I have a lot of conference calls in my office where a number of us are clustered around a speaker phone. It is one of those spider shaped Polycom devices and it used to be, that whenever we were on a call, someone’s phone would cause a pulsing like noise on the phone. It still happens today, but not as often and not as badly. You might think that we are getting fewer calls and fewer messages, but that’s not it. So what gives?First, to understand the noise, we must all understand that mostcell phones emit reasonably strong electro-magnetic pulses when signaling for an incoming call or sending data or an SMS message. The wires to the speaker within the phone (or the speaker coil itself) pick this signal up and it comes out of the speaker. It typically only happens when a phone is pretty close to the speaker. This is pretty basic stuff and it wouldn’t make a very interesting blog if it ended here. The key is in the word most. What’s the difference? Why do some cell phones cause more interference than others? Why do some phones not cause any interference at all?
To understand this, we need to note that most interference comes from GSM phones (in the US that would be AT&T and T-Mobile) as opposed to CDMA phones. This is because GSM phones use something called TDMA (Time Division Multiple Access) for their signaling, voice, SMS and 2G data. CDMA phones (in the US that would be Verizon and Sprint) use CDMA (Code Division Multiple Access), a type of spread spectrum for their communication. What’s the difference? Well I won’t go into the details of CDMA vs.TDMA here - that will need to wait for another blog. What I will tell you is that TDMA separates the signal into little time slices, so that the phone will transmit for one piece of time and then be silent for others. On things like the handshake for an incoming call, SMS messages or slow speed data, the transmissions appear to be pulses - a burst of energy at one frequency followed by quiet time and so one. These pulses are picked up by the speaker and come out as noise. In the world of CDMA, the same power is spread over a broader range of frequencies, without the time slicing. Hence the power at any frequency looks more like low level background noise. If it is picked up by the speaker, it probably shows up as very low level static.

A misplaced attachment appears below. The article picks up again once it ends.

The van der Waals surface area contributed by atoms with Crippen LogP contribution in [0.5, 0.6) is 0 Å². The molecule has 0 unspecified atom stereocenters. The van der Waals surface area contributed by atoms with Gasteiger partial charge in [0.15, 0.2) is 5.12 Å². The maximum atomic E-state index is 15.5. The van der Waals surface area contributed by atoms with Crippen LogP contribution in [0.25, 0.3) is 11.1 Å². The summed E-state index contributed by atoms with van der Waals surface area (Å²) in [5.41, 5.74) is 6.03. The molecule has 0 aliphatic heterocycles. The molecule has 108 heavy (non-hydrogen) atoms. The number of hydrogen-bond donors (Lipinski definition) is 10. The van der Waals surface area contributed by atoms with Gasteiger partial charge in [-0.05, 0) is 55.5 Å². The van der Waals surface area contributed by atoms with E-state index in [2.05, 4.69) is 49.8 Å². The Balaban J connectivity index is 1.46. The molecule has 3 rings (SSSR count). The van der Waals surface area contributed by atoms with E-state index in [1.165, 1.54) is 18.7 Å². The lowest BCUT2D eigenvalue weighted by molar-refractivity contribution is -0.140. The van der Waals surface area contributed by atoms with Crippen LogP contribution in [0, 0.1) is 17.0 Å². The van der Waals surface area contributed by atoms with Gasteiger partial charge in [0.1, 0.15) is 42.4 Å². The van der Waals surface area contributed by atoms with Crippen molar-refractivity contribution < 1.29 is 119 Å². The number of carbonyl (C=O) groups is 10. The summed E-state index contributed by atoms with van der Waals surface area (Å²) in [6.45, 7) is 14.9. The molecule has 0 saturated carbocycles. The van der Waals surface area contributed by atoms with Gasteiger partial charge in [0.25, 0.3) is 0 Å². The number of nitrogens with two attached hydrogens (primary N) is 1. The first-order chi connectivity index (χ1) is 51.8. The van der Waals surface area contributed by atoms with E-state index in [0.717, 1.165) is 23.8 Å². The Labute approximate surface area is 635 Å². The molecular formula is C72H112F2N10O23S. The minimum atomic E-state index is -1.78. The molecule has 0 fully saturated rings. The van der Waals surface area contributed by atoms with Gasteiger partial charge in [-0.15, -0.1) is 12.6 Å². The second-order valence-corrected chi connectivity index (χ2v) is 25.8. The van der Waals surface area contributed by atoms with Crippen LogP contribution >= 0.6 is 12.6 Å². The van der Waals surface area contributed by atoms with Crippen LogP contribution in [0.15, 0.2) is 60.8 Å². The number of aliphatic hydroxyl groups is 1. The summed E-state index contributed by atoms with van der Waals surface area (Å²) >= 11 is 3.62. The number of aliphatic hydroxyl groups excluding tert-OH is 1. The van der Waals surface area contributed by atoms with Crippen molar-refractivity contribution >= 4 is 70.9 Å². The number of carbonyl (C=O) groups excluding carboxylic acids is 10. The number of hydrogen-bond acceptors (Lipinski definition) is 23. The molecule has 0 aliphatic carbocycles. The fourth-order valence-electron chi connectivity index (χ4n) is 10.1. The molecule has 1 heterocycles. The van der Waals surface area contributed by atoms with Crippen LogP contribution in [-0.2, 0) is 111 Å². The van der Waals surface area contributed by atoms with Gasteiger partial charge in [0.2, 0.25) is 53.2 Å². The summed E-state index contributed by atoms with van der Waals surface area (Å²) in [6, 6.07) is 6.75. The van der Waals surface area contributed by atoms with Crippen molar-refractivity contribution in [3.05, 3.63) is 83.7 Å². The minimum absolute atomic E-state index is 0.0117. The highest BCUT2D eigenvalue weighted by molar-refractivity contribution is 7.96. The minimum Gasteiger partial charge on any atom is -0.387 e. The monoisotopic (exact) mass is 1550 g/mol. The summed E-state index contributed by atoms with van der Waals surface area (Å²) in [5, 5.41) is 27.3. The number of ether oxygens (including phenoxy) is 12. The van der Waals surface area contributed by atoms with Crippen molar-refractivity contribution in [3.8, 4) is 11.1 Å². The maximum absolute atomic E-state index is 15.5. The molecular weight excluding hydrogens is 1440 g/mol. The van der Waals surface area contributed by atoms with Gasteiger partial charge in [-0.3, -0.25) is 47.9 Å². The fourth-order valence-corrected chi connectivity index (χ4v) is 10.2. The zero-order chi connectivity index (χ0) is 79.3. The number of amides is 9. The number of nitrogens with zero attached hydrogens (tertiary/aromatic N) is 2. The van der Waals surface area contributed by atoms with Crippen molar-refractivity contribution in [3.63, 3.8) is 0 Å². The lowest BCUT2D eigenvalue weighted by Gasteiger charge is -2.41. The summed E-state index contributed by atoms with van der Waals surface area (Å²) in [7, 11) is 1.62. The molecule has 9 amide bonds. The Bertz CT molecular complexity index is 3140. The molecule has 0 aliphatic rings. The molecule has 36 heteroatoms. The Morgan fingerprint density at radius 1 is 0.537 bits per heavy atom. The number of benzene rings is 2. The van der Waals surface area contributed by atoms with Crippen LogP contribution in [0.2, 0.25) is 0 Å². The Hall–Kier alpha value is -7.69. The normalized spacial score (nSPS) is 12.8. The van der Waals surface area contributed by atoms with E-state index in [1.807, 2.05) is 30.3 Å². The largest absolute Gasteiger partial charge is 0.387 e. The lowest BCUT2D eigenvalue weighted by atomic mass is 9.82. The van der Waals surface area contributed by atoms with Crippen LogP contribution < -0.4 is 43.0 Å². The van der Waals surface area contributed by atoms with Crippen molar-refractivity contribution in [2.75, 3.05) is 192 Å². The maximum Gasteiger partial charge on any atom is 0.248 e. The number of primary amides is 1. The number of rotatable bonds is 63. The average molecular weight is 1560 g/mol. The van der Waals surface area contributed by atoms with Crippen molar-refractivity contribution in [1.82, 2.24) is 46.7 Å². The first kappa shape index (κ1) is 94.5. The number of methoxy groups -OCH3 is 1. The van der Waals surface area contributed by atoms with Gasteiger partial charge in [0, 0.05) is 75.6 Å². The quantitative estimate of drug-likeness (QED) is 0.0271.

Now even this isn’t the end of the story. It turns out that 3G data, the really fast data that AT&T is always boasting about in the ads, is spread spectrum as well. So, your 3G phone, at least when data traffic is concerned, shouldn’t cause problems like its 2G predecessors. Unfortunately, this doesn’t impact voice or SMS. Finally, I recently noticed one more thing that I can’t explain. That is the iPhone seems to cause less noise that some of the counterpart Windows mobile devices. This I don’t know why.
Truchard will be presented the award at the 2014 Golden Mousetrap Awards ceremony during the co-located events Pacific Design & Manufacturing, MD&M West, WestPack, PLASTEC West, Electronics West, ATX West, and AeroCon.
Robots that walk have come a long way from simple barebones walking machines or pairs of legs without an upper body and head. Much of the research these days focuses on making more humanoid robots. But they are not all created equal.
The IEEE Computer Society has named the top 10 trends for 2014. You can expect the convergence of cloud computing and mobile devices, advances in health care data and devices, as well as privacy issues in social media to make the headlines. And 3D printing came out of nowhere to make a big splash.
For industrial control applications, or even a simple assembly line, that machine can go almost 24/7 without a break. But what happens when the task is a little more complex? That’s where the “smart” machine would come in. The smart machine is one that has some simple (or complex in some cases) processing capability to be able to adapt to changing conditions. Such machines are suited for a host of applications, including automotive, aerospace, defense, medical, computers and electronics, telecommunications, consumer goods, and so on. This discussion will examine what’s possible with smart machines, and what tradeoffs need to be made to implement such a solution.